May 13, 2011 at 6:39 pm |
    • Atheist Ben

      Personally, I make fun of ALL religions. Including [but not limited to] Islam, Judaism, Scientology [thats an easy one] Mormonism, Hinduism, and Republicanism.

      May 13, 2011 at 6:54 pm |
    • ChicagoAnthro

      they don't always pick on christianity – that is a statistical improbability. Its just all you hear about at church. That does not count as 'always'. I can assure you that not all scholars are looking at only christianity, let alone religion! If so we would only need one university for everyone.

      May 13, 2011 at 7:14 pm |
  14. Chris

    "Forged" is the wrong term. Back in the day when an author wrote something the name he put on his work was the name of the person who IDEAS he wrote down. Remember this was in the days before the printing press so the person with the pen in hand was not important, he may have just been finally writing stories that were passed down for ages. Most of the bible, old and new testament is like that, very old stories at the time of their writhing. To a person back then a scribe who claimed authorship would have been a "forgery"

    May 13, 2011 at 6:32 pm |
  15. David, CA

    Forged and then compiled and "edited" by the RCC, but christian's still blindly think it is verbatim from God's lips to their superior ears. Yes snakes do talk, yes apples are evil, yes Noah had two of every animal on earth on his yacht, yes Jesus is a zombie.

    May 13, 2011 at 6:32 pm |
    • the guy

      ha! that's hilarious! made my day!
      "....a zombie" ha!

      May 13, 2011 at 6:43 pm |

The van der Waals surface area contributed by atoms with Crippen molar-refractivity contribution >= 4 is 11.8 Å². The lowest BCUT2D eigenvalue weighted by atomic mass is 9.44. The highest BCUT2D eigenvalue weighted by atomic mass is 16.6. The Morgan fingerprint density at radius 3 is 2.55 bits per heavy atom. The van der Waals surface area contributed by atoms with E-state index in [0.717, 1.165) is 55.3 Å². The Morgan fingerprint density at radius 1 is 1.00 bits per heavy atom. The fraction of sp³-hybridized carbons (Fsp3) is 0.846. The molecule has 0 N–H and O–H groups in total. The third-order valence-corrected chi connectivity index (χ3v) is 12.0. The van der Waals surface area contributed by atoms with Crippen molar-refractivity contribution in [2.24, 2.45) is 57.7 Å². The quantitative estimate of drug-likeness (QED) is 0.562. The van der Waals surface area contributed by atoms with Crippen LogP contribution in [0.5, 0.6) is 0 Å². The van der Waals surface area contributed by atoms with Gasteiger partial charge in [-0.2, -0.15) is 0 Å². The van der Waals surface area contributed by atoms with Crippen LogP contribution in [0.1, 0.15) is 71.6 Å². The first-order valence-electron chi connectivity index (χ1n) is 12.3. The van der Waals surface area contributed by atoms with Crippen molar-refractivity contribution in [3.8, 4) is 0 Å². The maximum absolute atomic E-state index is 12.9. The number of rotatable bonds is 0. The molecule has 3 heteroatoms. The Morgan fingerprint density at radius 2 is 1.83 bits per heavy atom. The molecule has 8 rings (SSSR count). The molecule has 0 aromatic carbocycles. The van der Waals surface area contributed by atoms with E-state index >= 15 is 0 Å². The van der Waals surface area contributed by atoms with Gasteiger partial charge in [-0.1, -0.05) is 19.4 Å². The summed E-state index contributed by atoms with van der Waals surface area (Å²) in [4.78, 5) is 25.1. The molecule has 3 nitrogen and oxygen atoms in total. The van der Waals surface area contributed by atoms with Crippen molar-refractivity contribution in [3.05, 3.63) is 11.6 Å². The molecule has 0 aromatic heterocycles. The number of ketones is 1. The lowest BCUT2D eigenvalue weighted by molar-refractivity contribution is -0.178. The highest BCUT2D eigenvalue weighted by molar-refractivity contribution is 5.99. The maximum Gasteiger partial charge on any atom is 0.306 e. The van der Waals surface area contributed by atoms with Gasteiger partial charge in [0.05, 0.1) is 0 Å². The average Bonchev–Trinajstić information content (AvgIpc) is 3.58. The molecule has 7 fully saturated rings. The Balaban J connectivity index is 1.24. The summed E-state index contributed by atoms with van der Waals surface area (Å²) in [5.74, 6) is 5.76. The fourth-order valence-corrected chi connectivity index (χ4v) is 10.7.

16. R Harris

    There are many 'experts' and 'scholars' who purport that Islam is a fraud. Why don't we ever – just once – hear about them on CNN? Why is it always Christianity??

    May 13, 2011 at 6:31 pm |
    • pho non

      try CNN search box, no problem to find criticism on Islam from there. You can't deflect so easily.

      May 13, 2011 at 6:35 pm |
  17. keylargo

    Problem is, many people are of the opinion its all true instead of just the good fiction that it is.

    May 13, 2011 at 6:30 pm |
    • R Harris

      And you know, as a fact, that it is fiction because...?

      May 13, 2011 at 6:33 pm |
    • pho non

      Not that good fiction. LOTR and Harry Potter stories are wayyyy better.


      May 13, 2011 at 6:34 pm |
    • Kevin

      R Harris, easy. talking snakes, walking on water, water to win, the very mention of an all powerful god (a paradoxial creature at the least)

      basic common sense tells you it's fiction.

      May 13, 2011 at 6:56 pm |
  18. Trevor Gerdes

    I think that it's wrong to give a lot of publicity to a new book just because it makes controversial claims. Maybe the author makes some good points, but it's not like only Christian "fake scholars" think that the New Testament is historically valid. Even secular scholars would agree that the New Testament has outstanding evidence and very early manuscripts, really as good as it gets from a textual critic's standpoint for the first century.